Controlled substances are drugs that are highly monitored and restricted on a state and/or federal level. These restrictions, this monitoring, is for patients’ protection. The drugs that fall under this heading can be habit-forming, addictive, can result in overdose deaths or are sold/traded on the street or abused like illicit illegal drugs. (An explanation of controlled medications in Texas can be located at

These controlled Rx’s are almost always electronically prescribed now. On rare occasion we may require the old green CII paper Rx that we used to exclusively have to use. These have to be picked up in person at our office. A picture ID may be required to pick up the paper Rx.

The job of electronically refilling class II controlled meds is a time-consuming process each month. For several classes of controlled substance additional refills cannot be added to a Rx so they have to be prescribed anew each month. Also, for many of these Rx’s it is now law that we check the Texas PMP Aware website every time we refill a prescription in those classes. Yes, every time, every month, every patient. Therefore, PLEASE BE SPECIFIC WITH THE PHARMACY YOU WISH TO USE WHEN REQUESTING REFILLS, and PLEASE NOTIFY US 3-4 DAYS BEFORE YOU ARE OUT OF MEDS THAT YOU NEED A REFILL. We appreciate this as it cuts down on repeat jobs of resending Rx’s multiple times each month and it prevents “emergency refills” at the last minute. The later affects our patient, as we DO NOT DO CONTROLLED MED REFILLS AFTER HOURS OR ON WEEKENDS, and we ask for 24-48 hours to complete a requested refill.

**Due to the increased workload and liability involved with every opiate prescription that is written, we are not writing opiate prescriptions (Rx pain pills) for NEW patients who take them on a daily, chronic basis. Any new patient on opiate prescriptions will have to see a pain management specialist for their medication/chronic pain treatment. We also will not write “temporary” opiate prescriptions for new patients who are between pain management doctors**

Routine follow-up office visits with the doctor or nurse practitioner will be required every 3 to 6 months. Every patient on a controlled substance medication will be required to see Dr. McWilliams at least once a year but interim follow up visits may be done with a nurse practitioner. Dosage changes or problems with medication will require more frequent follow-up visits. Patients deemed at higher risk will require more frequent follow-ups which will be determined by the doctor on a patient-specific basis.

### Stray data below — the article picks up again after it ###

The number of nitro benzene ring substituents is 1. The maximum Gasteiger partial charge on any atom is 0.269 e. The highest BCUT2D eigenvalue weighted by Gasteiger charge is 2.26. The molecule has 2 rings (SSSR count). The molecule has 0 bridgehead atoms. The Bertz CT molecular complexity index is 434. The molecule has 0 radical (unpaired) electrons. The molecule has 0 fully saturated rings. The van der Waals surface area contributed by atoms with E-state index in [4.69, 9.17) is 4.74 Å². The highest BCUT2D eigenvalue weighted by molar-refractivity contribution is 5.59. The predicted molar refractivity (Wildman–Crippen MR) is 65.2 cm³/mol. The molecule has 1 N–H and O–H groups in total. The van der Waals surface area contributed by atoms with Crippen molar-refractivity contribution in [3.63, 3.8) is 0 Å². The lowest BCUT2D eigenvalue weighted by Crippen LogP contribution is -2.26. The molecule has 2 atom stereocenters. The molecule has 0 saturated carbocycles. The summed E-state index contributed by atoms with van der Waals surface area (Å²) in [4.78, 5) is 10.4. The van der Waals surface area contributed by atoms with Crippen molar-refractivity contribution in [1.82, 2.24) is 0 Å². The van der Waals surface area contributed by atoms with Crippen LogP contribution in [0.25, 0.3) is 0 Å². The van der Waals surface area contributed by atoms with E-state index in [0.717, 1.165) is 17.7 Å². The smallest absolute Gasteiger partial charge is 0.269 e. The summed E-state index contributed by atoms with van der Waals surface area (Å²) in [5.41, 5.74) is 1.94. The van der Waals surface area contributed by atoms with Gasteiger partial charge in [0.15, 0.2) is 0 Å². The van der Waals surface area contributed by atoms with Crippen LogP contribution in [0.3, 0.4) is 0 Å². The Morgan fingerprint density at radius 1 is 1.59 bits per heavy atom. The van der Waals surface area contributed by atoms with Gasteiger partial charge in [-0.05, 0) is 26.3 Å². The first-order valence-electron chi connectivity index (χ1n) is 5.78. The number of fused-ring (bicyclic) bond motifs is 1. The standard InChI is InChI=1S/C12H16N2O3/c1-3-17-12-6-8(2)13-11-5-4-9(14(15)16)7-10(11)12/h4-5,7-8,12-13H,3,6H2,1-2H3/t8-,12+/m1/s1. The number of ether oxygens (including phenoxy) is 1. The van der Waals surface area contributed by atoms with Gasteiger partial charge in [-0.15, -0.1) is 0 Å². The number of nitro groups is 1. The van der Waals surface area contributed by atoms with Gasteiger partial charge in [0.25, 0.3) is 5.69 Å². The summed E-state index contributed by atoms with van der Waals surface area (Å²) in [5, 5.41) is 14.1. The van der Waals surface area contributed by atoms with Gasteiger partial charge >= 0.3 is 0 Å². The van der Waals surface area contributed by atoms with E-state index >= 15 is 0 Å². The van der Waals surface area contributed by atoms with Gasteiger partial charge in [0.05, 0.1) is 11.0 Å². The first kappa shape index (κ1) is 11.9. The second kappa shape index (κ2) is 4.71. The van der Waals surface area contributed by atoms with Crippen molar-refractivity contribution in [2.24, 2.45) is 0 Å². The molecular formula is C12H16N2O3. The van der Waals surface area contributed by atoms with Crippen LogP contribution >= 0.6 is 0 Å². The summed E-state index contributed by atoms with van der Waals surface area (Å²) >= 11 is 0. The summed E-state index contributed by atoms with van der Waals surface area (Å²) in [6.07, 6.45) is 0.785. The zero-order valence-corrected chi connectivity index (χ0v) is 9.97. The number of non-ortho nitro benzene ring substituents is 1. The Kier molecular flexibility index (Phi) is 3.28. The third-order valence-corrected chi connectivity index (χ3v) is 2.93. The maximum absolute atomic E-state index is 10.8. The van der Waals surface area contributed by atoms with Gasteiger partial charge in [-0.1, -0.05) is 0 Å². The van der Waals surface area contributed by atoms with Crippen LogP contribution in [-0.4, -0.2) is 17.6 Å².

These things bear repeating:

We ask for 24-48 hours (1-2 business days) to fulfill your refill request. If refills are requested on a Friday, we do not guarantee you will have it by the weekend. So, please anticipate running out of medication and request refills accordingly. This has always been our policy, but we have always strived to exceed your expectations in this area of service and have succeeded in getting refills ready on the same day most of the time. That may prove progressively more difficult with the increased amount of work involved with CII Rx’s that we will be processing on a daily basis. Please take special note of this policy and be patient with our staff.

Controlled substance medications will not be refilled after hours or on weekends.

Patients may be asked to sign a Controlled Substance Contract with the doctor/clinic in order to receive certain medications.

Prescriptions will be written for a 30, 60, or 90 day supply, depending on patient preference or insurance cost restrictions/benefits.

Early refills will not be given for any reason. This is not up for debate or discussion.

If you lose your CII paper Rx before filling it, there will be a $10 charge for rewriting it.

If you lose your pills or they are stolen, an early refill cannot and will not be sent. It is the patient’s responsibility to take care of their controlled substance medication. Not up for debate or discussion.

Dosage changes/adjustments require an office visit. These requests will not be done by phone or portal message.

All of these rules and regulations are put into place to protect the honest people in our communities and to protect your doctor or practitioner’s license and reputation. Stone Creek Family Medicine is happy to adjust to the increased workload that these regulations create as it means stemming the flow of narcotic Rx drugs onto our streets. Accidental overdose deaths from prescription narcotic drugs outnumber overdose deaths from illicit street drugs by a staggering margin, and hydrocodone products account for a significant share of those deaths. This is a good thing for our state as a whole, so please try to keep that in mind as we make this transition.


Dr. McWilliams and the SCFM Staff